The architects of coffee’s third wave credit Starbucks with helping build what’s known as the specialty-coffee industry, but few of them have any kind words for Starbucks’ standard, dark-roasted-coffee offerings, which have a distinctive, charcoaled flavor that is detectable even in Via, the company’s instant coffee. Schultz argues that dark roasting is a way to celebrate exceptional beans. “The darker the beans are roasted the fuller the flavor,” he says. His successors in the third wave are more likely to view dark roasting as a way to burn off all the personality that makes coffee interesting, and they blame Starbucks for convincing consumers that darker is better. One buyer for a Starbucks competitor sighed when asked about French roast, the darkest variety. “It’s probably my least-favorite roast, but it’s our biggest seller,” he said.
Stumptown, which opened its first café in 1999, has pushed hard against the Europhilic approach. Customers can order espresso-based drinks, but the shops’ crowded blackboards are dominated by lists of farms and regions. The idea is to emphasize terroir over technique, and to deëmphasize fancy Italian drinks and secret house blends. At Intelligentsia Coffee’s shop in Venice, California, customers line up (there is always a line) in an open-air foyer, and when they get to the front there is a menu—anyone who wants a drip coffee must choose from the day’s list of featured beans. Then you pay, sometimes six or seven dollars, and then you wait, while a barista grinds the beans, tips them into a cone, and spends a few minutes drizzling water over them. The cafés of the nineties taught consumers that serious coffee drinkers drank espresso. Now the most influential cafés take pains to prove that humble drip coffee can be just as serious. Espresso is almost always blended, because a coffee’s quirks can be unpleasant in concentrated form. But drip coffee is an ideal showcase for idiosyncratic beans; Counter Culture recently offered a coffee from Sidama, Ethiopia, that transmitted the spicy, floral taste of bergamot oil.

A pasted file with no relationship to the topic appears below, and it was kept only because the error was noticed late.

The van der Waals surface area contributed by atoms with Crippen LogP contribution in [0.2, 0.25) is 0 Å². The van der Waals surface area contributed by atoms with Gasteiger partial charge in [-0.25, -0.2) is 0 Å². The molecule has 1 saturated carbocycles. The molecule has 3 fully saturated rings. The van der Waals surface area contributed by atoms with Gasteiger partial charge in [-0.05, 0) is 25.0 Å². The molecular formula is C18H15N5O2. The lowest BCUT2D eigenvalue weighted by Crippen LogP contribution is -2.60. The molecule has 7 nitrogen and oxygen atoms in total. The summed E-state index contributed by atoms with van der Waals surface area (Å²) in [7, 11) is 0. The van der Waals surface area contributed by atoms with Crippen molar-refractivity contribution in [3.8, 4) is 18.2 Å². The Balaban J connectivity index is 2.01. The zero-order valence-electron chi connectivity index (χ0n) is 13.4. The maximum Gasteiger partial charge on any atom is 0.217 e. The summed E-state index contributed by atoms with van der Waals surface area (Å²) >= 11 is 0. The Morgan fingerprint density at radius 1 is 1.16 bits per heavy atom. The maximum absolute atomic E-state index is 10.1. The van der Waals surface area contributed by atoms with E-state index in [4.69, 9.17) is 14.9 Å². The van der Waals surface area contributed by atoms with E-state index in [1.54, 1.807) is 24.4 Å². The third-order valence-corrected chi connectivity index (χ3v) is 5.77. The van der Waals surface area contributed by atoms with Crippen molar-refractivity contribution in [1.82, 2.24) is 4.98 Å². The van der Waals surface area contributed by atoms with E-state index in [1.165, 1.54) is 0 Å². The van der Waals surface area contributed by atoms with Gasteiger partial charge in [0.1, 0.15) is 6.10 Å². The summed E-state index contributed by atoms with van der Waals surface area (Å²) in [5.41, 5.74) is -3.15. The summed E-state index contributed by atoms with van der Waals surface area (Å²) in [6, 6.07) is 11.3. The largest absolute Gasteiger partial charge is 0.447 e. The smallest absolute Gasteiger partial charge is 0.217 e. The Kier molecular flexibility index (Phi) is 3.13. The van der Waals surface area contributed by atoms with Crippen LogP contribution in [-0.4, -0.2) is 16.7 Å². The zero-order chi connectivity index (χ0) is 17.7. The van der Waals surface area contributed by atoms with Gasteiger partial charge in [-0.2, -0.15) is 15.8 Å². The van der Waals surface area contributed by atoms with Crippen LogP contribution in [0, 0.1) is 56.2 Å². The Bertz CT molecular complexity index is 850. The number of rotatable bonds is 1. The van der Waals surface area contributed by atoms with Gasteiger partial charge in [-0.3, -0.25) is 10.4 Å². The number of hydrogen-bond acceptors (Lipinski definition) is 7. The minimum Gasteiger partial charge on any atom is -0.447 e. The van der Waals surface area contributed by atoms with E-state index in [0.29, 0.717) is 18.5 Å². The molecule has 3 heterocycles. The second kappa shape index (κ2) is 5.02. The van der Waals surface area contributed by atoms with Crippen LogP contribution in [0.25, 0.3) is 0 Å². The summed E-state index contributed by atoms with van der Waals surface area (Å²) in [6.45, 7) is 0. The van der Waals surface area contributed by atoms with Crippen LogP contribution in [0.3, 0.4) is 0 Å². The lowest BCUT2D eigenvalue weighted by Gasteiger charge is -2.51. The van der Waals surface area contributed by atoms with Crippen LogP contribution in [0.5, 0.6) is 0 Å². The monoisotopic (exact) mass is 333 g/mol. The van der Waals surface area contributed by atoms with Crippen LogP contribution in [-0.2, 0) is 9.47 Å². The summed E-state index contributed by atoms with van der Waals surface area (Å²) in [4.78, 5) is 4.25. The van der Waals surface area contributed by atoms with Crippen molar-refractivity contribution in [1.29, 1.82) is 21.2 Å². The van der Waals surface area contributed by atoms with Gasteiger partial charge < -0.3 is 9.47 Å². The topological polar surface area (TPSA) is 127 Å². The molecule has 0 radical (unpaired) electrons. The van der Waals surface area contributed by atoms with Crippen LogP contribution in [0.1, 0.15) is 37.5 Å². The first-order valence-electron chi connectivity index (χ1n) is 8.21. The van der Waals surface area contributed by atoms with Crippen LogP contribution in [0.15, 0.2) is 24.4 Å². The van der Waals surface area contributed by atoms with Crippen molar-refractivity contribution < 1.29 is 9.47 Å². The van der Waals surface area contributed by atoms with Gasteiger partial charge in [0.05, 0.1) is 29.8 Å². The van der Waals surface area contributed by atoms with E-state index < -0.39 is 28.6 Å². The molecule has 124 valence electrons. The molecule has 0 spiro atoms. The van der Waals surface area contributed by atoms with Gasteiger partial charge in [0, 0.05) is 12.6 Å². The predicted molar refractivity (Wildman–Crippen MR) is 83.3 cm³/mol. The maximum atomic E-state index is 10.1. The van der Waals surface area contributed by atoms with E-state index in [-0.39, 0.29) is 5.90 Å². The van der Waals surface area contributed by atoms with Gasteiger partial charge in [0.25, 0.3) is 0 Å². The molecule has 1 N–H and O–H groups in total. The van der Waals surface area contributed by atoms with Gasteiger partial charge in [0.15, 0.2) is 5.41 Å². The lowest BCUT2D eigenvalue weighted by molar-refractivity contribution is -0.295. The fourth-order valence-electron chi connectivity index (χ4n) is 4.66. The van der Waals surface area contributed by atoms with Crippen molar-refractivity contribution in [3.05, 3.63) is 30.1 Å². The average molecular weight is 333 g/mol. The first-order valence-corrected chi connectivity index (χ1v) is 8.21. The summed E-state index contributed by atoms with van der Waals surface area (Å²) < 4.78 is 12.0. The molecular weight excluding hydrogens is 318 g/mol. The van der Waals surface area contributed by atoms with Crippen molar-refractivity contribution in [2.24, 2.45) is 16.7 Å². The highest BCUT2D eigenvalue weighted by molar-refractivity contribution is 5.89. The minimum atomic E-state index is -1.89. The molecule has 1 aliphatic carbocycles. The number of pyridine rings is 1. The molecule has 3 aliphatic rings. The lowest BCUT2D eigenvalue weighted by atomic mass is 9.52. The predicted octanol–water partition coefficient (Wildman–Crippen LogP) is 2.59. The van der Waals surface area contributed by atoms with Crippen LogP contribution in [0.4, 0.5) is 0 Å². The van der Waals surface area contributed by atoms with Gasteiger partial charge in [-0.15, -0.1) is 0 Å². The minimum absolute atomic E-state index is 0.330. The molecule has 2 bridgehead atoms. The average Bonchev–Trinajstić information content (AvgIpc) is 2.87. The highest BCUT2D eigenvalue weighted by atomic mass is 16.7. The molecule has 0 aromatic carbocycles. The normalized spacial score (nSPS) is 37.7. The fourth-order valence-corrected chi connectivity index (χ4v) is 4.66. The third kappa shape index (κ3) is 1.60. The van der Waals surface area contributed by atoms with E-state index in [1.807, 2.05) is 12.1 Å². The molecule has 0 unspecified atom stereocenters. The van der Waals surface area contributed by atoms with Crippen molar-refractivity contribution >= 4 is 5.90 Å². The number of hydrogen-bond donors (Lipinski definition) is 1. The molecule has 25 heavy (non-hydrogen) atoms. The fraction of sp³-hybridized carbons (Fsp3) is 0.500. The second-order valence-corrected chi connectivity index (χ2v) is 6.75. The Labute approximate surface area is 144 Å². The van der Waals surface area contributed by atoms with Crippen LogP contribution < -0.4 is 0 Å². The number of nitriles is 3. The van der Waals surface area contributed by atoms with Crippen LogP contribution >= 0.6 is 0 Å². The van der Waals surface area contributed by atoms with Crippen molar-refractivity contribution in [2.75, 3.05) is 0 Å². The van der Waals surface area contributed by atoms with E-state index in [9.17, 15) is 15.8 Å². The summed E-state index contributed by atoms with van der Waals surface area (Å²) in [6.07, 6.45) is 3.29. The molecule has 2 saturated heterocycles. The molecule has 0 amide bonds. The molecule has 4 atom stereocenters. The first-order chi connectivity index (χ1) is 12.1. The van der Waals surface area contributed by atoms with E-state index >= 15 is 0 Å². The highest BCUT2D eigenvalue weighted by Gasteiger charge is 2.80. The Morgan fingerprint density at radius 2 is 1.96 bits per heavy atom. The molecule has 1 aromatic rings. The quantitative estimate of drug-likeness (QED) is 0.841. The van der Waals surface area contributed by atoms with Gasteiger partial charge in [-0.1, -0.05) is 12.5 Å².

In coffee, a shift in fashion is often linked to a shift in values: where once espresso epitomized an industry eager to sell luxury, now drip coffee epitomizes an industry eager to sell transparency. Earlier this year, Schultz published another memoir, “Onward.” In keeping with the current mood, he casts himself as a champion of coffee purism. He retells the story of his magical trip to Italy, and talks about the country’s seductive espresso-bar culture. But one drink is conspicuous by its absence from the story: latte.